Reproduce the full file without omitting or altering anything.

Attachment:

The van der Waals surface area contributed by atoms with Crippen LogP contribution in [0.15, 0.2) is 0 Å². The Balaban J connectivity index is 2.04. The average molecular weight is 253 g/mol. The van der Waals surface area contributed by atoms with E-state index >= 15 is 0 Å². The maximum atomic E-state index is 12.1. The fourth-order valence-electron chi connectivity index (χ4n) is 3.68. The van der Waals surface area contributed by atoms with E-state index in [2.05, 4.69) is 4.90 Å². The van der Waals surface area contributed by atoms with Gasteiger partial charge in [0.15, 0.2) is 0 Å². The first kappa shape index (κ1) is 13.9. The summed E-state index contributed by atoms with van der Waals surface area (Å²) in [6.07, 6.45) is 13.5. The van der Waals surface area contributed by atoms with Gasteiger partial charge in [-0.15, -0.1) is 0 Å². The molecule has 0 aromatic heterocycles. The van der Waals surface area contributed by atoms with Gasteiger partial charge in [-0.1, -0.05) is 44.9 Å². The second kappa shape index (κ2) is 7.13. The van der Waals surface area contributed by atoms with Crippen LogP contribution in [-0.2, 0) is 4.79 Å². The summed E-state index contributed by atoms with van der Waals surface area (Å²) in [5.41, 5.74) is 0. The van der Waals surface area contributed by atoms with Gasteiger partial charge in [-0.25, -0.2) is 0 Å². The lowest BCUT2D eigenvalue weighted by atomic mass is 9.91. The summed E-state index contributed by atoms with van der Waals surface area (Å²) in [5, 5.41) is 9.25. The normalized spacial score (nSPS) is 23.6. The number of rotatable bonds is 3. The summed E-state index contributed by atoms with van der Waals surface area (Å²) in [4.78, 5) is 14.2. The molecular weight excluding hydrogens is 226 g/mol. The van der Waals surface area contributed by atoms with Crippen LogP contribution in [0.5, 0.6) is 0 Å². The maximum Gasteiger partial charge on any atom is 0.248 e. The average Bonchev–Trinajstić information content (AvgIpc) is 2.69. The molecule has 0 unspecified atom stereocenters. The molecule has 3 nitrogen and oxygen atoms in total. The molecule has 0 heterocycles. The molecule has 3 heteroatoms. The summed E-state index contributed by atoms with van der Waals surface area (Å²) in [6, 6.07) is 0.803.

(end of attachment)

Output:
The van der Waals surface area contributed by atoms with Crippen LogP contribution in [0.15, 0.2) is 0 Å². The Balaban J connectivity index is 2.04. The average molecular weight is 253 g/mol. The van der Waals surface area contributed by atoms with E-state index >= 15 is 0 Å². The maximum atomic E-state index is 12.1. The fourth-order valence-electron chi connectivity index (χ4n) is 3.68. The van der Waals surface area contributed by atoms with E-state index in [2.05, 4.69) is 4.90 Å². The van der Waals surface area contributed by atoms with Gasteiger partial charge in [0.15, 0.2) is 0 Å². The first kappa shape index (κ1) is 13.9. The summed E-state index contributed by atoms with van der Waals surface area (Å²) in [6.07, 6.45) is 13.5. The van der Waals surface area contributed by atoms with Gasteiger partial charge in [-0.15, -0.1) is 0 Å². The molecule has 0 aromatic heterocycles. The van der Waals surface area contributed by atoms with Gasteiger partial charge in [-0.1, -0.05) is 44.9 Å². The second kappa shape index (κ2) is 7.13. The van der Waals surface area contributed by atoms with Crippen LogP contribution in [-0.2, 0) is 4.79 Å². The summed E-state index contributed by atoms with van der Waals surface area (Å²) in [5.41, 5.74) is 0. The van der Waals surface area contributed by atoms with Gasteiger partial charge in [-0.25, -0.2) is 0 Å². The lowest BCUT2D eigenvalue weighted by atomic mass is 9.91. The summed E-state index contributed by atoms with van der Waals surface area (Å²) in [5, 5.41) is 9.25. The normalized spacial score (nSPS) is 23.6. The number of rotatable bonds is 3. The summed E-state index contributed by atoms with van der Waals surface area (Å²) in [4.78, 5) is 14.2. The molecular weight excluding hydrogens is 226 g/mol. The van der Waals surface area contributed by atoms with Crippen LogP contribution in [0.5, 0.6) is 0 Å². The maximum Gasteiger partial charge on any atom is 0.248 e. The average Bonchev–Trinajstić information content (AvgIpc) is 2.69. The molecule has 0 unspecified atom stereocenters. The molecule has 3 nitrogen and oxygen atoms in total. The molecule has 0 heterocycles. The molecule has 3 heteroatoms. The summed E-state index contributed by atoms with van der Waals surface area (Å²) in [6, 6.07) is 0.803.